They should also refuse to accept payment if bills have pictures of men on them.

Just to be consistent.

Via Guardian.

A bookshop in Ohio has made a graphic illustration of the position of female writers by leaving only books by women visible to its customers. The change, made to mark women’s history month, has provoked an angry reaction in some quarters, with accusations of sexism and censorship….

A sign in front of the display says: “Illustrating the fiction gender gap … we’ve silenced male authors, leaving works of women in view.” Loganberry is a feminist bookshop that retails new, used and rare books with an emphasis on women’s history and literature. The move is intended to be a conspicuous illustration of the current representation of women in print….

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6 Comments | Leave a comment
  1. Alain41 says:

    I’d ask an employee why Animal Farm is not treated equally to The Feminine Mystique.

    NYT encouraged this with its shenanigans to keep conservative’s books off its best-selling lists. The Left always starts with a little discrimination. Book burning is bad, book banning is bad, book ghosting is okay. But it never stops there. The authors are the next target.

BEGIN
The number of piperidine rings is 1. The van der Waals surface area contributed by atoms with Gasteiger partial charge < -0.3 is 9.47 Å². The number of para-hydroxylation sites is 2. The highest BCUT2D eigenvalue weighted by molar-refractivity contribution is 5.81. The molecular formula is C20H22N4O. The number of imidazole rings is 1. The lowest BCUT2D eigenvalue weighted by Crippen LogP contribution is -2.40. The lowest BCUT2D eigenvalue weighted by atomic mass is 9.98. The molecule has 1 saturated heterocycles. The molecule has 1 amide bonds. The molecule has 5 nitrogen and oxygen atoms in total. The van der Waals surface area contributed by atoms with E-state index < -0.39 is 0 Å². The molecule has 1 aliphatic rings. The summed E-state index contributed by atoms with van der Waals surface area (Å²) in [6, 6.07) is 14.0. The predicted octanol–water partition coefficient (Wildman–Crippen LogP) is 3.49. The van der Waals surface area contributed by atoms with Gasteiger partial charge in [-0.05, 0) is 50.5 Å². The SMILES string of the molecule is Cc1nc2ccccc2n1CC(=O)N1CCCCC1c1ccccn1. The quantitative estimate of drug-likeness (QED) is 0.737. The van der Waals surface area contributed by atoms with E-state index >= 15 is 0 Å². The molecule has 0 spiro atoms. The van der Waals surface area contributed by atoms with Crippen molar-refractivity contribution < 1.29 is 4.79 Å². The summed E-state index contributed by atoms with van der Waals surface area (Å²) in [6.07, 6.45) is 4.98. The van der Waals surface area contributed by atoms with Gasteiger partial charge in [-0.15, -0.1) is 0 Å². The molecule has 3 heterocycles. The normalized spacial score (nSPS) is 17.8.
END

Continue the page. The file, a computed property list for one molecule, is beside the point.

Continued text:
2. hbmuzik says:

    They probably made some pimply-faced, minimum wage male employees turn all the books around.

  3. TigerAim says:

    So, this is a feminist bookshop, and they have THAT many books written by men (and so few written by women)?? Otherwise, so typical of liberals that they can’t celebrate someone (women, in this case) without totally disrespecting someone else at the same time!

  4. The purpose of feminism is not to raise up women, but to diminish men.

  5. Alain41 says:

    New book on Madame Marie de Tocqueville (Mary Mottley, England). Not much has been written on Alexis de Tocqueville’s wife before this book. Would think that book store would want to promote this book along with Alexis’ book, Democracy in America. As is, DiA would be turned backwards alongside his wife’s biography. Wonder what both would think about DiA today.

    Semi-interesting feminist conundrum re Mme de Tocqueville. Since her renown is because of her husband, is appropriate feminist response to ignore her or to publish biography? I prefer knowledge.

    • TigerAim says:

      Alain, thanks for sharing that about Mme. de Tocqueville; I had not even heard of her, but I think I would like to read the book you referenced.

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